Fast and Easy Exoplanet Transit Modelling in Python

Hannu Parviainen
University of Oxford, Sub-Department of Astrophysics, Department of Physics, Oxford OX1 3RH

We present a fast and user friendly exoplanet transit light curve modelling package PyTransit, implementing optimised versions of the Giménez (2006) and Mandel & Agol (2002) transit models. The package offers an object-oriented Python interface to access the two models implemented natively in Fortran with OpenMP parallelisation. A partial OpenCL version of the quadratic Mandel-Agol model is also included for GPU-accelerated computations. The aim of PyTransit is to facilitate the analysis of photometric time series of exoplanet transits consisting of hundreds of thousands of datapoints, and of multi-passband transit light curves from spectrophotometric observations, as a part of a researcher’s programming toolkit for building complex, problem-specific, analyses.

Methods: numerical–Techniques: photometric–Planets and satellites

1 Introduction

The rapid increase in computational power during the last decades has allowed for the adoption of increasingly robust statistical methods in the analysis of astrophysical data. Specially, combining a fully Bayesian approach to inference with Markov Chain Monte Carlo (MCMC) sampling for the posterior estimation has allowed for improved characterisation of model parameter uncertainties in parameter estimation problems, while the adoption of Bayesian model selection has given us the tools to robustly judge between many competing hypotheses aiming to explain our observational data. The increased flexibility and robustness come with a price. While the methods allow us to work with complex models with a high number of dimensions (free parameters), increasing dimensionality quickly increases the number of likelihood evaluations required for the analysis. Further, while the computers keep getting faster, also the size of the observational datasets (and the reserachers’ ambitions) keep growing thanks to the advancements in instrumentation and observation techniques.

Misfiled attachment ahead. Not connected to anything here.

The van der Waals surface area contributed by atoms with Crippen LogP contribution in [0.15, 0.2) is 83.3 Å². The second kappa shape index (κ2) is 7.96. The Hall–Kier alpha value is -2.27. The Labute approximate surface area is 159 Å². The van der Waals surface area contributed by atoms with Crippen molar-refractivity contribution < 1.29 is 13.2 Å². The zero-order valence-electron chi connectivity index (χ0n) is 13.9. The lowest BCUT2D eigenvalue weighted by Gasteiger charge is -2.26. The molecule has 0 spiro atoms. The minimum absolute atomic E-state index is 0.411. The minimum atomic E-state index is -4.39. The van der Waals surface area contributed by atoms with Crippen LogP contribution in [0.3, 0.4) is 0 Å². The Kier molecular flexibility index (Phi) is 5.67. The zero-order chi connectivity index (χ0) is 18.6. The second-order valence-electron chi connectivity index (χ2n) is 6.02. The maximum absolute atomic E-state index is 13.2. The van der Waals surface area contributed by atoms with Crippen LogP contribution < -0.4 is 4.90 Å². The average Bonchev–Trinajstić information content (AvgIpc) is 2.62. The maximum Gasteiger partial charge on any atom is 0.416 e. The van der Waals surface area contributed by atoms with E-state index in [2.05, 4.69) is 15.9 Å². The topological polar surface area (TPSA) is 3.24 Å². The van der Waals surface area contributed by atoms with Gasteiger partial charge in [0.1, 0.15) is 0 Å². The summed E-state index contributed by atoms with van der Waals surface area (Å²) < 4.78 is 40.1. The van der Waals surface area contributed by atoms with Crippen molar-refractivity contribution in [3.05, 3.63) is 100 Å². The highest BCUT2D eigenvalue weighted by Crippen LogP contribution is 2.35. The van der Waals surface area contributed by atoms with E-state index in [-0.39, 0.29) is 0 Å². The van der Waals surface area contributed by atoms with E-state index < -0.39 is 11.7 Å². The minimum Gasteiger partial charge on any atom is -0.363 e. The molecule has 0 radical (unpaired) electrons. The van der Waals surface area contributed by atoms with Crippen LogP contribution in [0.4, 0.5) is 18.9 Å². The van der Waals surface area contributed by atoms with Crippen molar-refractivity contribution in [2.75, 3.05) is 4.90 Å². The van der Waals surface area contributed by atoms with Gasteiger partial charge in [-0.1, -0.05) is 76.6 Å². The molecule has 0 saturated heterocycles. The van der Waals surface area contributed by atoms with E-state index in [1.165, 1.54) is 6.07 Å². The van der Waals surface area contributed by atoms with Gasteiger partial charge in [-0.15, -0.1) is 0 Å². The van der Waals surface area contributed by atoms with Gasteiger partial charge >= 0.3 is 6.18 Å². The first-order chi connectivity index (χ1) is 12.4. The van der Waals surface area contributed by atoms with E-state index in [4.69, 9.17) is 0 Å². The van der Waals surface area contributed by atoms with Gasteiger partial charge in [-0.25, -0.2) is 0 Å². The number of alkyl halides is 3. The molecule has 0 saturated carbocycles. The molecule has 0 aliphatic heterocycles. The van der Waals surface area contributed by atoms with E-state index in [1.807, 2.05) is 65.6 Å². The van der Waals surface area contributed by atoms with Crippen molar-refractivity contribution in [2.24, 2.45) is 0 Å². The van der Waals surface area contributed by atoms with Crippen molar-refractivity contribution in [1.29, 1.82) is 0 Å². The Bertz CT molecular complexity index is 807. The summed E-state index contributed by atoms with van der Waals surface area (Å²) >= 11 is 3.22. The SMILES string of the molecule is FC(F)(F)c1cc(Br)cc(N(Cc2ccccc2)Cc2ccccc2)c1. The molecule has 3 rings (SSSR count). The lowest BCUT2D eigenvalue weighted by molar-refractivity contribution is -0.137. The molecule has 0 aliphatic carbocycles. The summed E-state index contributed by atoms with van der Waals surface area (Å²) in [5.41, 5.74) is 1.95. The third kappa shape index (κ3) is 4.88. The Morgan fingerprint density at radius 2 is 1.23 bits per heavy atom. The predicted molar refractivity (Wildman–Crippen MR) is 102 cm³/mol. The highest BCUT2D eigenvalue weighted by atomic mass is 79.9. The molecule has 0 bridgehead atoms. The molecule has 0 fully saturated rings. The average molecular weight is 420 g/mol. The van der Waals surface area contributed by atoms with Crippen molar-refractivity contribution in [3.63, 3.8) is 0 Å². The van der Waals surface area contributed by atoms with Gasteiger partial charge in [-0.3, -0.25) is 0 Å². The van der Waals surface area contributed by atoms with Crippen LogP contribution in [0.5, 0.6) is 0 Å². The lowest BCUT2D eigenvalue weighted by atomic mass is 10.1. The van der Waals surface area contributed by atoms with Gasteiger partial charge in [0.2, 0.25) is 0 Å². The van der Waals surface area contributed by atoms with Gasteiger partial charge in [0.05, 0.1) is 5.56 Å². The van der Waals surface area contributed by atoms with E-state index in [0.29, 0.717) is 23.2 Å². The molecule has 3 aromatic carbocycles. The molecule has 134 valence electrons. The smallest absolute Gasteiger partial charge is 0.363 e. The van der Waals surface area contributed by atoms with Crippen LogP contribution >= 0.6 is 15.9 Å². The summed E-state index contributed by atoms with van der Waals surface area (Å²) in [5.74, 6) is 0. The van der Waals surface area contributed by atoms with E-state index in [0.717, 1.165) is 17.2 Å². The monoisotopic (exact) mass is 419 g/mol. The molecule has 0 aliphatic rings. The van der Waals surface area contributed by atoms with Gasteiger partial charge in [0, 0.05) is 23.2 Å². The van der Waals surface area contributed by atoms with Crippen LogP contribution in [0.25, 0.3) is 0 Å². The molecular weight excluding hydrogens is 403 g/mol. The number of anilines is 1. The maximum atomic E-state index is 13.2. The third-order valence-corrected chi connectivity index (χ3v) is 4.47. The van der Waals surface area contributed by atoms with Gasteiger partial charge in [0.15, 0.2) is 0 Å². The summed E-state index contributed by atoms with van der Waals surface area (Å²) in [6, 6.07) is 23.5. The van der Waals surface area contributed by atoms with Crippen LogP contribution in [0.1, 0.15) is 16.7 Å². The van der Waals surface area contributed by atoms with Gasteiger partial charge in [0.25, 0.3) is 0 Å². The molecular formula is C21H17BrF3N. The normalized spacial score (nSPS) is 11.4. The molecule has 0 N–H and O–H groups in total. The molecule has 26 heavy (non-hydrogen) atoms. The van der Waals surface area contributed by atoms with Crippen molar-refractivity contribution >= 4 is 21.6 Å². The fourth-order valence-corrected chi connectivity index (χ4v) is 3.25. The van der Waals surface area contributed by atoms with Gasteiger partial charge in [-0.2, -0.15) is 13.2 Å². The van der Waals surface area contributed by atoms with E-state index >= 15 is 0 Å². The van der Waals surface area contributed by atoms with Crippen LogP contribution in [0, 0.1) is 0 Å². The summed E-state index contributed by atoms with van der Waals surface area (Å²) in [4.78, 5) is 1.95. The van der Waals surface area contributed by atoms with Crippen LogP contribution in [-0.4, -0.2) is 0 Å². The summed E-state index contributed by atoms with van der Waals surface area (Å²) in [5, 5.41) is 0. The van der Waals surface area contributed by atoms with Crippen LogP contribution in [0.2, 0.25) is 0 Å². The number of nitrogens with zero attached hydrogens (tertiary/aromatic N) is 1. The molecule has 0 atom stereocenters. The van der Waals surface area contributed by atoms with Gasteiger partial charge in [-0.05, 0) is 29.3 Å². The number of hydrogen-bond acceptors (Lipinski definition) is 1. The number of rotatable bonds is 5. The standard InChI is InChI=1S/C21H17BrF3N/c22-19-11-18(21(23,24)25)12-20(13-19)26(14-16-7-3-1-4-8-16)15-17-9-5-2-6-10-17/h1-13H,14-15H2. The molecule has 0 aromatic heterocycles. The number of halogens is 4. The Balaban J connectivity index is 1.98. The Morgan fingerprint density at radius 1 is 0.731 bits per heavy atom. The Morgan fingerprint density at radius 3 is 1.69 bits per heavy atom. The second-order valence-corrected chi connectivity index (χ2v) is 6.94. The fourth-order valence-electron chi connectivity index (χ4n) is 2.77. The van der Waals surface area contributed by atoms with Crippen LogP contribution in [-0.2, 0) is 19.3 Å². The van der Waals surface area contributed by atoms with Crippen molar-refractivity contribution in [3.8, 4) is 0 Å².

In the analysis of photometric times series of exoplanet transits (transit light curves), the size and complexity of the observational datasets has increased due to the introduction of space-based telescopes CoRoT and Kepler, observing potentially hundreds of individual transits for a single transiting planet;111And, while the Kepler long-cadence (LC) mode produces a relatively small number of exposures per transit, the modelling of long cadence data requires model supersampling to account for the extended integration time (Kipping, 2010). due to introduction of lucky-imaging techniques allowing for very high time resolution observations; and due to the maturing of spectrophotometry as a transit observation method.